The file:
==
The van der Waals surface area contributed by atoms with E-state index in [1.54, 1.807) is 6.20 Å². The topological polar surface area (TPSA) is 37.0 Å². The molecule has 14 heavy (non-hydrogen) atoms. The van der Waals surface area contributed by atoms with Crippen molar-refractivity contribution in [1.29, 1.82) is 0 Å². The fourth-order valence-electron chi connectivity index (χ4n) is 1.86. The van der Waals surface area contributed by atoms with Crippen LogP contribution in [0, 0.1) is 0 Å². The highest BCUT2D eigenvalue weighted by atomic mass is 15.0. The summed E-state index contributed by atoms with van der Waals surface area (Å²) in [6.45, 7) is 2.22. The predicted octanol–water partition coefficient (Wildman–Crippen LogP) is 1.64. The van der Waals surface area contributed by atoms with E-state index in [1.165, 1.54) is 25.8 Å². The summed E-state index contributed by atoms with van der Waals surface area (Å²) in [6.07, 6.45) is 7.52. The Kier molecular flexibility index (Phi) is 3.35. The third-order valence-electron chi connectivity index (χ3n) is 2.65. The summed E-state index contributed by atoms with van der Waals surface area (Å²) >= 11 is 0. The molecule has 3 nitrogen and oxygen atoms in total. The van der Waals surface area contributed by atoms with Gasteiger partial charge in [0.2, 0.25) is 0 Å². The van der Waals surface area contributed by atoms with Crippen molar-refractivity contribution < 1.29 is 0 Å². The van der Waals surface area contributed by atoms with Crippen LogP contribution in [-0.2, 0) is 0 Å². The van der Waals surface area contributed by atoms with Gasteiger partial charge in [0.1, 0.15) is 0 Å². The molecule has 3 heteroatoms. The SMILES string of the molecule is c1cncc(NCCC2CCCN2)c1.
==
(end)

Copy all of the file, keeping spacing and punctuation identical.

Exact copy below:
The van der Waals surface area contributed by atoms with E-state index in [1.54, 1.807) is 6.20 Å². The topological polar surface area (TPSA) is 37.0 Å². The molecule has 14 heavy (non-hydrogen) atoms. The van der Waals surface area contributed by atoms with Crippen molar-refractivity contribution in [1.29, 1.82) is 0 Å². The fourth-order valence-electron chi connectivity index (χ4n) is 1.86. The van der Waals surface area contributed by atoms with Crippen LogP contribution in [0, 0.1) is 0 Å². The highest BCUT2D eigenvalue weighted by atomic mass is 15.0. The summed E-state index contributed by atoms with van der Waals surface area (Å²) in [6.45, 7) is 2.22. The predicted octanol–water partition coefficient (Wildman–Crippen LogP) is 1.64. The van der Waals surface area contributed by atoms with E-state index in [1.165, 1.54) is 25.8 Å². The summed E-state index contributed by atoms with van der Waals surface area (Å²) in [6.07, 6.45) is 7.52. The Kier molecular flexibility index (Phi) is 3.35. The third-order valence-electron chi connectivity index (χ3n) is 2.65. The summed E-state index contributed by atoms with van der Waals surface area (Å²) >= 11 is 0. The molecule has 3 nitrogen and oxygen atoms in total. The van der Waals surface area contributed by atoms with Gasteiger partial charge in [0.2, 0.25) is 0 Å². The van der Waals surface area contributed by atoms with Crippen molar-refractivity contribution < 1.29 is 0 Å². The van der Waals surface area contributed by atoms with Crippen LogP contribution in [-0.2, 0) is 0 Å². The van der Waals surface area contributed by atoms with Gasteiger partial charge in [0.1, 0.15) is 0 Å². The molecule has 3 heteroatoms. The SMILES string of the molecule is c1cncc(NCCC2CCCN2)c1.